One of the most sacred of festivals celebrated among the Yoruba people of Southwest Nigeria is the Oro Festival. Although the ceremonies surrounding the celebration of this festival differs from town to town, yet it is of an event peculiar to the people.
What is Oro Festival?
Oro Festival is an event celebrated by towns and settlements of Yoruba origin.
It is an annual traditional festival that is of patriarchal nature, as it is only celebrated by male descendants who are paternal natives to the specific locations where the particular event is taking place.
The festival may take up to a week or more depending on the town/community.
Things to Know About Oro Festival
- Oro festival worships the Yoruba deity of bullroarers and justice.
- According to myth, Oro is a god living on a very high plane, unreachable by humans. It is known as a male god while the wife is referred to as ‘Majowu’ who is said to carry the message sent by Oro.
- As it is known as a male god, it is therefore forbidden for women and a man can only take part in the occultic process if he belongs to the family and must have been initiated. This takes place after puberty as it marks the passage from childhood to adulthood. Before initiation, a member is referred to as ‘Ogberi’ (inferior man with the status of a woman).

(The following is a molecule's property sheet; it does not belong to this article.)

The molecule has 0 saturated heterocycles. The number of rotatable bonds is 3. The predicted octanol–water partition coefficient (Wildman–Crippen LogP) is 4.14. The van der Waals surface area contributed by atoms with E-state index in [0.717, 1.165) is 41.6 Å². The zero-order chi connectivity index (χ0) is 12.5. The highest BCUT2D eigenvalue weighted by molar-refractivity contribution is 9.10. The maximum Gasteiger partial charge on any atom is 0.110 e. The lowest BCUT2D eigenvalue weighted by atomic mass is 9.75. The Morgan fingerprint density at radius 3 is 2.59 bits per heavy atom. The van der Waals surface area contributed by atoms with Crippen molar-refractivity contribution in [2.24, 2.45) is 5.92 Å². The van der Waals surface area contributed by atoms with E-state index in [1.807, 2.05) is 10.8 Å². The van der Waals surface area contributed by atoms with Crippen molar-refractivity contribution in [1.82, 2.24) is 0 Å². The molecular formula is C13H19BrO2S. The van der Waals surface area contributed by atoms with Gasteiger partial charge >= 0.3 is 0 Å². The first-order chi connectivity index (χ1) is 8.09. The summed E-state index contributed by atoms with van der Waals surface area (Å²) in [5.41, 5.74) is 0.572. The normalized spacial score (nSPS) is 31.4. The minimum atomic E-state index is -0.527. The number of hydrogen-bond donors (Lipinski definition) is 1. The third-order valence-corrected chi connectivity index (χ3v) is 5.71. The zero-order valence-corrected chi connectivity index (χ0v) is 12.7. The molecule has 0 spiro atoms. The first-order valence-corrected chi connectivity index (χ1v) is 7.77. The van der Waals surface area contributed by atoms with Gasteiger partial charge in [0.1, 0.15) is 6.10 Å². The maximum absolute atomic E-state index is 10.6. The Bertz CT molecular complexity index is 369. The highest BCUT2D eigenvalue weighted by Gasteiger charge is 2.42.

- During the festival, females and non-natives must stay indoors as oral history has it that Oro must not be seen by women and non-participating people which may attracts death penalty.
- According to some traditionalists, women or non-participants who sees the worshippers while the Oro is ongoing will have a natural death without anyone touching them and their bodies will not be found due to it’s magical powers.
- It is often called after the death of a Yoruba monarch.
Functions of Oro Festival
The festival is an important part of the Yoruba people’s culture and tradition and has played a big role in their communities.
- It is regarded as one of the things that bring the people together as it gathers the members of the community and give them a sense of purpose.
- It is used to ward off evil in the community as followers act as vigilante whenever the festival is taking place.
- The people involved also entertain as they sing occultic songs during the festival.
- Oro festival also helps to ensure peace as the ‘Ifa’ oracle is being consulted and sacrifices are made to cleanse the community.
Although the festival has been seen as a pagan practice, ward off investors and also question the accommodating nature of the Yoruba people by some quarters, yet it is an important of the people’s rich culture and tradition.
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